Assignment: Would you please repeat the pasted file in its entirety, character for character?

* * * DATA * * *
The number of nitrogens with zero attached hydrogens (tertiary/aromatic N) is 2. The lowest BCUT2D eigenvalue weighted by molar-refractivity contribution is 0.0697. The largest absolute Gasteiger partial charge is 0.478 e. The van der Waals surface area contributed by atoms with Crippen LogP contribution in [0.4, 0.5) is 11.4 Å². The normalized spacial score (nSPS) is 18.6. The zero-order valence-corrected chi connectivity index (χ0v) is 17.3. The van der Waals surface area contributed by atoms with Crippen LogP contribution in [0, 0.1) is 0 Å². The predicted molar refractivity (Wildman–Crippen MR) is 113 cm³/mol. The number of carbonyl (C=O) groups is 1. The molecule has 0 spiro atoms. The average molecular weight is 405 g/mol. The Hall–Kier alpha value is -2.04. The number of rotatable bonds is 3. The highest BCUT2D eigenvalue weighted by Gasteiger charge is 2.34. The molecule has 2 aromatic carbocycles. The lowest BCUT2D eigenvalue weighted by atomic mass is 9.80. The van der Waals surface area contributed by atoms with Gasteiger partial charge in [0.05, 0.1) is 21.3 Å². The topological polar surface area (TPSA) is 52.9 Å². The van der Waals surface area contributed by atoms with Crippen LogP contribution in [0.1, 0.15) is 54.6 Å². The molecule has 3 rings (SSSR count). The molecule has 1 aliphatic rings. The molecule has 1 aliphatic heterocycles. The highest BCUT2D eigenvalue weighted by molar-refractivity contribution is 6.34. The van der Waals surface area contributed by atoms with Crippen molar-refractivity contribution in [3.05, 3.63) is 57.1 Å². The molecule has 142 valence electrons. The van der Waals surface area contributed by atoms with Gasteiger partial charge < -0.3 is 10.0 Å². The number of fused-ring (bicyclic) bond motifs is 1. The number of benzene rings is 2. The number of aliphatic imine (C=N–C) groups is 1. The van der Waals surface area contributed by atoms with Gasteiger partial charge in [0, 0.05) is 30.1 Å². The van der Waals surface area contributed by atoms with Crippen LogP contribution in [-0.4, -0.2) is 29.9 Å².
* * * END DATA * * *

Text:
The number of nitrogens with zero attached hydrogens (tertiary/aromatic N) is 2. The lowest BCUT2D eigenvalue weighted by molar-refractivity contribution is 0.0697. The largest absolute Gasteiger partial charge is 0.478 e. The van der Waals surface area contributed by atoms with Crippen LogP contribution in [0.4, 0.5) is 11.4 Å². The normalized spacial score (nSPS) is 18.6. The zero-order valence-corrected chi connectivity index (χ0v) is 17.3. The van der Waals surface area contributed by atoms with Crippen LogP contribution in [0, 0.1) is 0 Å². The predicted molar refractivity (Wildman–Crippen MR) is 113 cm³/mol. The number of carbonyl (C=O) groups is 1. The molecule has 0 spiro atoms. The average molecular weight is 405 g/mol. The Hall–Kier alpha value is -2.04. The number of rotatable bonds is 3. The highest BCUT2D eigenvalue weighted by Gasteiger charge is 2.34. The molecule has 2 aromatic carbocycles. The lowest BCUT2D eigenvalue weighted by atomic mass is 9.80. The van der Waals surface area contributed by atoms with Gasteiger partial charge in [0.05, 0.1) is 21.3 Å². The topological polar surface area (TPSA) is 52.9 Å². The van der Waals surface area contributed by atoms with Crippen LogP contribution in [0.1, 0.15) is 54.6 Å². The molecule has 3 rings (SSSR count). The molecule has 1 aliphatic rings. The molecule has 1 aliphatic heterocycles. The highest BCUT2D eigenvalue weighted by molar-refractivity contribution is 6.34. The van der Waals surface area contributed by atoms with Crippen molar-refractivity contribution in [3.05, 3.63) is 57.1 Å². The molecule has 142 valence electrons. The van der Waals surface area contributed by atoms with Gasteiger partial charge < -0.3 is 10.0 Å². The number of fused-ring (bicyclic) bond motifs is 1. The number of benzene rings is 2. The number of aliphatic imine (C=N–C) groups is 1. The van der Waals surface area contributed by atoms with Gasteiger partial charge in [0, 0.05) is 30.1 Å². The van der Waals surface area contributed by atoms with Crippen LogP contribution in [-0.4, -0.2) is 29.9 Å².